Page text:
Three mistakes that get publishers kicked off the direct-buy shortlist
You put out a request, wait for the proposals to roll in, hammer out the details, and then, weeks later, a deal is struck. When direct digital buys center on local or regional inventory, they can move at a pace that’s categorically analog. But sometimes, going direct is the only way to be sure you’re getting what you ask for.
“When you’re talking about being relevant in a specific location, publishers that are familiar and think locally are really important,” said Emmy Spahr, director of programmatic at Razorfish. “At the end of the day, a guaranteed buy is the very best way to make sure that you’re going to, number one, deliver in full against the allocation of impressions that you want, but number two, be consistently in the exact content where you’re going to influence your audience”
Unfortunately, most of these crucial buys lack key digital benefits that have become table stakes for the media transaction process. We asked agency buyers which issues can get a publisher knocked off their direct-buy shortlist.
Not the most transparent offerings
Each direct relationship takes time to manage, so buyers don’t want to waste any vetting partners that don’t even have what they need. But knowing who does isn’t always as easy as it sounds, as publishers’ local and regional offerings are rarely transparent.
“One of the bigger challenges for us is really understanding what the inventory is,” said Carolyn O’Leary, group director of The Media Kitchen. “A lot of local publishers are used to having more of a verbal agreement with someone, so a lot of it is handled with back-and-forth conversations.”
“We were negotiating a buy with a local radio station website, and one of the immediate challenges was just figuring out what kind of a budget level made sense and what kind of inventory and reach was available. This wasn’t something that it was so easy to get at.”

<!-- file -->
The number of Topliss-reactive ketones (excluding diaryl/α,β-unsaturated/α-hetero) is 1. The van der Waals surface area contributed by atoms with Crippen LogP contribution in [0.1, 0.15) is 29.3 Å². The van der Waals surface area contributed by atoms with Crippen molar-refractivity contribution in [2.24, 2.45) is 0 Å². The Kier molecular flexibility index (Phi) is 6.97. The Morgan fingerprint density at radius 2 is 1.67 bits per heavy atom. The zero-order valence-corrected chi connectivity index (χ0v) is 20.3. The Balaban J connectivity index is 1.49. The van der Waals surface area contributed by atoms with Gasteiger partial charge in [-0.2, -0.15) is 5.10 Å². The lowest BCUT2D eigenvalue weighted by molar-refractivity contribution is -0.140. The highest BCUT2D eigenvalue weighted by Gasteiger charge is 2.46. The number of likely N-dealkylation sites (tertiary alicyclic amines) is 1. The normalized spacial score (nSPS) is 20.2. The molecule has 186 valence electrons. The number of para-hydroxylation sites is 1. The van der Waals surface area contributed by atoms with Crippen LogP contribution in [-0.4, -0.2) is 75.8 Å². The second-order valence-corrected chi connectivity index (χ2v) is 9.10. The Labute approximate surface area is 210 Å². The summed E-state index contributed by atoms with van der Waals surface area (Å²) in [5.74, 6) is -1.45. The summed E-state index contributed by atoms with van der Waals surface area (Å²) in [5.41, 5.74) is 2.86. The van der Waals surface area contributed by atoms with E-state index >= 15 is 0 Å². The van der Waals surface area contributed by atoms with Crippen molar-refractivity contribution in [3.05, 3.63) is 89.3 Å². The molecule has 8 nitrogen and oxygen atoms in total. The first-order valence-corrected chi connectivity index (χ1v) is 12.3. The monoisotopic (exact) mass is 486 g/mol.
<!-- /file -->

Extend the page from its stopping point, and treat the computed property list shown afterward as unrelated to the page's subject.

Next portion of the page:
Getting lost in geo-translation
To up the challenge, something as basic as a specific designated market area (DMA) can mean different things to different parties. Buyers can often do little more than cross their fingers and hold their breath until they get some campaign results to see if everyone was speaking the same geo-targeting language.
“There are definitely differences in how each of those partners define their regions,” said Spahr. “In some cases, we want to be at the zip-code level or even the city level. Certain partners can only offer DMA. That’s something that planners have to carefully navigate to make sure we’re not seeing a huge disparity in terms of where each partner’s ads are showing up.”
Guarding against this risk takes extra effort on the part of buyers. “We need to be very exact about telling our clients what we’ve bought into for them and then putting the safety measures in place with third parties to make sure the ads are appearing where they’re supposed to.”
Missing the digital boat
The worst part? Reckoning geo-terms and a perpetual back and forth takes time, and that’s not something buyers have in excess. For Spahr, the turnaround for one of these direct deals can be incredibly frustrating.
“Because of the scarcity of specific regions, it can take over a week for the publisher to respond with their avail,” she said. “When we have a request, we need to be able to respond to our clients about a recommendation very quickly. In some cases, if somebody is not able to turn around that information quickly, we don’t end up purchasing from them mostly because of timing. That can be a big deterrent when you’re working in a geo-targeted way.”
“Just to have a small digital buy with this one [radio] station [site], it took several hours and a few weeks of back-and-forth to be able to actually implement the buy,” agreed O’Leary. “You can imagine that, trying to scale that among multiple publishers, the bandwidth isn’t there.”
Despite all the shortcomings, these buyers do want to work directly with publishers, and luckily the platform solutions are out there for publishers who know where to find them. But until they use those solutions to make it easier for buyers to have a look at what they’re selling and make buying a more frictionless experience, publishers will see the number of those direct relationships dwindle. And in that scenario, everyone loses.
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